Wick lies on the south side of a long promontory that stretches out into the North Sea, with the lighthouse at Noss Head gleaming on the farthest tip like the red nose of Rudolph the eponymous reindeer. On the north side, overlooking Sinclair’s Bay, is the ruined castle of Sinclair Girnigoe where we went at Easter.
Usually when I think of castles I imagine the great Welsh and English fortresses of Harlech or Warwick, the kind of buildings a Dark Lord would besiege with an army of orcs. Caithness is different: here the castles are perched on thin slivers of rock jutting into sea from the local inlets or goes like hangnails on a giant’s big toe.
Sinclair Girnigoe is a hell of a location, just the wide sweep of the bay and the ocean before you and the narrow promontory at your back. It was more or less impregnable before the age of cannon, as from the sea you’re faced with sheer cliffs and the only way in by land was over the drawbridge. It’s all ruins now, the haunt of a rather sharp wind and some stroppy seagulls which perch on the crumbling walls flipping coins and spitting out of the corner of their beaks.
Sinclair Girnigoe is about the same size as our house and garden, though to be fair no one’s ever tried to assault us in Miller Avenue using cannon – yet. Still, inspired by this I may submit a planning application for a drawbridge and portcullis, if only to keep out trick-or-treaters at Halloween, and especially the neighbours’ cats.
In knitting news, I’m settling into a groove with the Flamborough gansey, and the pattern is starting to emerge more clearly. It’s an easy one to keep track of, with a change every two rows. (Incidentally, is it just me or does knitting a gansey always feels like cloning an old fisherman from the bottom up?)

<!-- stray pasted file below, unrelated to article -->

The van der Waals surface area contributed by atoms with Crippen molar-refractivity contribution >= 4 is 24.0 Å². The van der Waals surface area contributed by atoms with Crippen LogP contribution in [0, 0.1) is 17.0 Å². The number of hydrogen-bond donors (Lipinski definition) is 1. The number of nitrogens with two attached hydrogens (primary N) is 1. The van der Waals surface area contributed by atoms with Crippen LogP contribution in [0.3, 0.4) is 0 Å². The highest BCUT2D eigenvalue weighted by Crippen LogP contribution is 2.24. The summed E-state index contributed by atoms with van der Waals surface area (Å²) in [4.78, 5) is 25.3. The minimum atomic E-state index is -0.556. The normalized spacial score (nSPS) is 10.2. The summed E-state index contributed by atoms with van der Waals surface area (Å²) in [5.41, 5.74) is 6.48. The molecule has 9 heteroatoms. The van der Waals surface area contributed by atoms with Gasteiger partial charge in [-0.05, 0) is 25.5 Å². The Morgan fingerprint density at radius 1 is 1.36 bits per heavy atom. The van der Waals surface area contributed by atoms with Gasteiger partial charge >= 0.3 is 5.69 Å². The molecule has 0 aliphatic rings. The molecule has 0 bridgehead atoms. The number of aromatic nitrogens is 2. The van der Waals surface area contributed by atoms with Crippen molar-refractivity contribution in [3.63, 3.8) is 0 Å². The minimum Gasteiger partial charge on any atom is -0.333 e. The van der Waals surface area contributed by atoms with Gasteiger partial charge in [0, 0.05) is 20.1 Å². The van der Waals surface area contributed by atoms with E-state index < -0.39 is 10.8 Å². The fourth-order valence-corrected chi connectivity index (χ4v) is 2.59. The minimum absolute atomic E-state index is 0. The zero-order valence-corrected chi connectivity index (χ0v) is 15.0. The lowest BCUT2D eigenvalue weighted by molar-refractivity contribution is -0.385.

Finally this week, a word about the new edition of Michael Pearson’s Traditional Knitting. I received my copy last week, and although I haven’t had a chance to go through it in detail, a few points stand out. First of all it’s significantly expanded, and now includes patterns and photographs from his other books, such as the one on the Scottish fleet; secondly it now includes more charts, as well as an index; and thirdly the photographs are sharper than before, the patterns easier to make out.
So, if you already have the original is this new edition worth buying? My opinion is, yes, definitely, it’s much more than just a reissue. And if you don’t already have it, well, what are you waiting for…?
Well, what a difference a few days can make! We spent the week before Easter at my parents’ house in the Midlands: the main Wick-Northampton superhighway passes through the Cairngorms, and on the way down we had about a hundred miles of snow to contend with in temperatures of -1ºC. (Just past Inverness we ran into something of a blizzard, crawling along at about 20 mph with fat snowflakes smacking into the windshield like a ghostly flock of kamikaze sparrows.)
But when we came back just five days later the weather had broken and it was 20º, and we breezed through the Highlands in our shirtsleeves with the windows open, watching the buzzards wheeling against clear blue skies high above the forests, holding out our hands to let butterflies alight on them, that kind of thing. Temperatures got so warm that for a time we had to tape together two of our Caithness thermometers just to find out how hot it was.
It’s all changed back again now, and there’s a sharp north wind with rain spattering the window as I type, but change is definitely in the air; it may still feel like winter, but it looks like spring. And who knows—short-sleeved shirts may once again be part of my life. (If my toes didn’t resemble rheumatic parsnips I’d even consider dusting off the old sandals, but out of respect for my fellow men I’ll hold off for now.)